2) Improving drainage to arrest the deterioration of the building's sills. 

3) Adding structural reinforcements to the house's lean-to in the shape of tubular steel, which is reversible, minimally invasive, and allows for visual distinction from the historic fabric. 

4) Replacing the wood shingled roof and specific clapboards with in-kind material. 

The Jackson House opens back up to the public on June 2 , when admission is free. Thereafter, the house is open the first and third Saturdays until mid-October. For more information, visit Historic New England's website


Historic New England

Independent Archeological Consulting, LLC

Woods & Co. Civil Engineering

GNCB Consulting Engineers

Safari Construction Management, LLC

Edmunds General Contracting, LLC

Curtis Earth Works, Inc.


Ways to Make a Difference: Big and Small Preservation Activity Ideas



May is Preservation Month, and here are some big and little ideas of ways to engage in preservation activity.

Take care of your old home. Spring is a great time to evaluate repair needs and plan for the year ahead.  An energy audit can also help you prioritize investments. Get ready for the next cold season with properly-installed insulation in your attic and around your foundation. “Re-tuning” old windows keeps cold air out and preserves original features of an old house. Check our Directory of Preservation Products and Services for key contacts.

 The Weeks Estate in Lancaster includes this fire lookout tower. Prepare for tremendous views!

The Weeks Estate in Lancaster includes this fire lookout tower. Prepare for tremendous views!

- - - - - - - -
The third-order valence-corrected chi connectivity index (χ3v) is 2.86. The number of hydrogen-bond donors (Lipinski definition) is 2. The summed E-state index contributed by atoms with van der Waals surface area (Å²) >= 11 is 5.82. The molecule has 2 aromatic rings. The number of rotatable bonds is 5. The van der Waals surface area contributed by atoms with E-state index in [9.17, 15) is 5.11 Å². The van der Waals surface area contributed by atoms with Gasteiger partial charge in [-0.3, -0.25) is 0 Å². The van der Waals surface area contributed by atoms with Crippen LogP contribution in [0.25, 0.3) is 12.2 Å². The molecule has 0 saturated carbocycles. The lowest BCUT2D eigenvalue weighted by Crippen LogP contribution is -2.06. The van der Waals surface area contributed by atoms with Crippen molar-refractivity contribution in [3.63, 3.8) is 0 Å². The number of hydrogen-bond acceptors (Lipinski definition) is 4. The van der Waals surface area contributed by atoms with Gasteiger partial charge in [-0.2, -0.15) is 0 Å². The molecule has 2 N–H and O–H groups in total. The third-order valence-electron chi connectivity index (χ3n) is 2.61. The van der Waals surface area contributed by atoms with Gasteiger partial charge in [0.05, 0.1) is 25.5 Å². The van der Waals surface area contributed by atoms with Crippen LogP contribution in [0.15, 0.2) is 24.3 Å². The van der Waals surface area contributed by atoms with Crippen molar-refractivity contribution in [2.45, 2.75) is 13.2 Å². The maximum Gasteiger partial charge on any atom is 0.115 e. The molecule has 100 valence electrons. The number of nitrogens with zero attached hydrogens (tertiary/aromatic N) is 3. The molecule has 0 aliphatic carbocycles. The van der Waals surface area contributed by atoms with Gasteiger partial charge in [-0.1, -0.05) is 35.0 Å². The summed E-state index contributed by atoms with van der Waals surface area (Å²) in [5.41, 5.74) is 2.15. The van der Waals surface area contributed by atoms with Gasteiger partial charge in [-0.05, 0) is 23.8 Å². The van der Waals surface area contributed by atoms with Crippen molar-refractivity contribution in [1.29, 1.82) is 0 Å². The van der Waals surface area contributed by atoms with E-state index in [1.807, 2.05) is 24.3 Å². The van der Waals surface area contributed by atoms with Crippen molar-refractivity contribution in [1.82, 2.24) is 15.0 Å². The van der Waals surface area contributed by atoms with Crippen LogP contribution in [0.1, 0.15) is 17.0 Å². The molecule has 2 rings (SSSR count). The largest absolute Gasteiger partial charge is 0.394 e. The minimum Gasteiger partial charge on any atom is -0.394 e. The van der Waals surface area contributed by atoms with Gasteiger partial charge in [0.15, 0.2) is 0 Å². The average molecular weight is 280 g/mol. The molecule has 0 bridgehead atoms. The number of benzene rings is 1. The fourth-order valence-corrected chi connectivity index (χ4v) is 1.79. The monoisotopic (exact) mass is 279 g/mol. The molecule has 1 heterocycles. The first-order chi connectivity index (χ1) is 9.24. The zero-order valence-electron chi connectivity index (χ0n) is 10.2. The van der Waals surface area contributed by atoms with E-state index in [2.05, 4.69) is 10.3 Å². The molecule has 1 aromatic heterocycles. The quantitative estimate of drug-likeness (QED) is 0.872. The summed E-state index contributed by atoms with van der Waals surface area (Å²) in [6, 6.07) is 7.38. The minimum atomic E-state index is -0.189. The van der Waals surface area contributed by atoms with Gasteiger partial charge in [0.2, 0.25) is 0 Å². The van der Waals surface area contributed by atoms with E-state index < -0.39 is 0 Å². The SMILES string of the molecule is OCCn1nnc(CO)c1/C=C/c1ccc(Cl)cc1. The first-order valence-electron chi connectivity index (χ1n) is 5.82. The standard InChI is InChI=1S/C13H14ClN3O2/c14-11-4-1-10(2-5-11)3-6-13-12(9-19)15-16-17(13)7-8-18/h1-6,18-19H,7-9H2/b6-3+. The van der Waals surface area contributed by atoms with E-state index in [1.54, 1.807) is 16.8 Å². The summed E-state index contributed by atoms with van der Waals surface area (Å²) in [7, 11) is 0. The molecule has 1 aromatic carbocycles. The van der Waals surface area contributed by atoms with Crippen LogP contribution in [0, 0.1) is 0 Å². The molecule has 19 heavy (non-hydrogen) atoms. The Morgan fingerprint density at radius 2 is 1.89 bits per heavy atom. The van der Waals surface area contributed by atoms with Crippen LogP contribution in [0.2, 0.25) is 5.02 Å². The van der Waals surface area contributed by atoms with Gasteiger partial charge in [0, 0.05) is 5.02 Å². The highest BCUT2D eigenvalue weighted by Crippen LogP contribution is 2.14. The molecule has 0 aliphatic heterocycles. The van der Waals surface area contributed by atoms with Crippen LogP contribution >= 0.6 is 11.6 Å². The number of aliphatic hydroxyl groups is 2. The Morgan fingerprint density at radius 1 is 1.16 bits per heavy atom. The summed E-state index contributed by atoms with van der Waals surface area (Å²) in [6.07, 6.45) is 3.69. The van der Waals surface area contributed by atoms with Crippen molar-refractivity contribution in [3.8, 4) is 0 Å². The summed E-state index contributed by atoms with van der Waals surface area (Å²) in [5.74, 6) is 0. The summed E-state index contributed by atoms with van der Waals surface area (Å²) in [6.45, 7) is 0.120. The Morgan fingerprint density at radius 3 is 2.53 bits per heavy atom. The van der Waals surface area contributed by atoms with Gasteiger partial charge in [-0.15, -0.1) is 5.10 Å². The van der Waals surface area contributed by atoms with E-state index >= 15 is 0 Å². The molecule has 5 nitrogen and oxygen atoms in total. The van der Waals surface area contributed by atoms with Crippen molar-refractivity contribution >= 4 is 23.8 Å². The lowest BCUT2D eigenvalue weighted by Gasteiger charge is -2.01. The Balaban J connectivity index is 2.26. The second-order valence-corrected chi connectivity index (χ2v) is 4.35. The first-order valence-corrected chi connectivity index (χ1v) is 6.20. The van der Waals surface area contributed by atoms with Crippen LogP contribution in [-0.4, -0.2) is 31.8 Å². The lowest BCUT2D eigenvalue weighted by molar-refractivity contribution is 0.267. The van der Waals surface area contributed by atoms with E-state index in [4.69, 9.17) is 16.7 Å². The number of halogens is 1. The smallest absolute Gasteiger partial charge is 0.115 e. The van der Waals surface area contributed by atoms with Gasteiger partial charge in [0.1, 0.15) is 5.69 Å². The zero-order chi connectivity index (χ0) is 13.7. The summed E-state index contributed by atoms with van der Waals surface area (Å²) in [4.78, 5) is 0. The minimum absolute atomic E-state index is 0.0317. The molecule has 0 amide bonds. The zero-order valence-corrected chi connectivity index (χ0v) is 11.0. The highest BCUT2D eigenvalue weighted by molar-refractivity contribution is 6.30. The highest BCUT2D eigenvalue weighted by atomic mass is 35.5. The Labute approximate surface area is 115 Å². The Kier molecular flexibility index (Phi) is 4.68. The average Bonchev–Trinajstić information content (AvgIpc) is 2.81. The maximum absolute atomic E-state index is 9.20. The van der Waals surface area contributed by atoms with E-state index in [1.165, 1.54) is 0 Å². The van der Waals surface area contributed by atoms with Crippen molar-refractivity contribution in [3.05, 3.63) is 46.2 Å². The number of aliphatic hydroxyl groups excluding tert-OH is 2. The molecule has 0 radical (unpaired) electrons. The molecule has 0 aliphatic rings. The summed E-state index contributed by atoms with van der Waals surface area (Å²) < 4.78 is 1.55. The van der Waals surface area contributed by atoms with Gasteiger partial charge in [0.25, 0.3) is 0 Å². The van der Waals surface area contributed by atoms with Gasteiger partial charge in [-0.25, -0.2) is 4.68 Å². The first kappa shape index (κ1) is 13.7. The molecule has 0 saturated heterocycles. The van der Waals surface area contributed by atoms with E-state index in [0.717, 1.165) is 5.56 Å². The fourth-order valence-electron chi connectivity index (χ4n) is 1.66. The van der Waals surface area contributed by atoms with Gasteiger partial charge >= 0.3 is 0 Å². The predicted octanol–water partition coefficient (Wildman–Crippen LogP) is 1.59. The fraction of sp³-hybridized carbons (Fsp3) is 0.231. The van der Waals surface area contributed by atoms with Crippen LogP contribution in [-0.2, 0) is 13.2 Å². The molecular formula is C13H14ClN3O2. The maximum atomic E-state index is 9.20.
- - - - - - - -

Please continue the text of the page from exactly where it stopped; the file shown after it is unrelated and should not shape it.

Take a second look around you.  Are there places you can’t imagine your community without? Start a conversation with other interested citizens, and consider planning tools like easements and tax incentives to turn a challenge into an opportunity.  Support your local farm, and thank a neighbor who has fixed up his or her barn.  Visit a local historic site that you haven’t been to in a long time or check out the cool NH Department of Natural and Cultural Resources's initiative this May, which will showcase our state's fire towers.

Be an advocate for preserving our heritage. Volunteer to serve on your local planning board, library board, heritage commission, cemetery commission, or downtown organization. Attend a local heritage event. Help with a preservation project, or enjoy dinner in an old inn or theater in a historic venue. Talk to your legislator about the benefits of the Land and Community Heritage Investment Program, New Hampshire's popular and effective matching grants program for historic preservation and land conservation projects. E-mail the Preservation Alliance to receive preservation news updates.

Support the Preservation Alliance by becoming a member or renewing your support. Give to local preservation efforts. Buy a “Moose Plate” conservation license plate for yourself or as a gift. 

Preservation activity creates local jobs and keeps more money circulating in local economies than new construction, and is part of the landscape that attracts visitors and businesses to New Hampshire. For you, it also can be an activity that makes you feel good and connects you to special places, old friends and new ones.

More at or by calling 603-224-2281.

Researching Your Old House

 Lord Tavern in Effingham.

Lord Tavern in Effingham.

Perhaps you just purchased an old house (congratulations!) or maybe you've lived in one for some time and have grown curious about its history. Where do you start? 

It's always a good idea to first read up on your town's history. It's useful information to know if your town changed names or counties over the years, annexed land, or had certain development patterns. This comes in handy when you do keyword searches later on.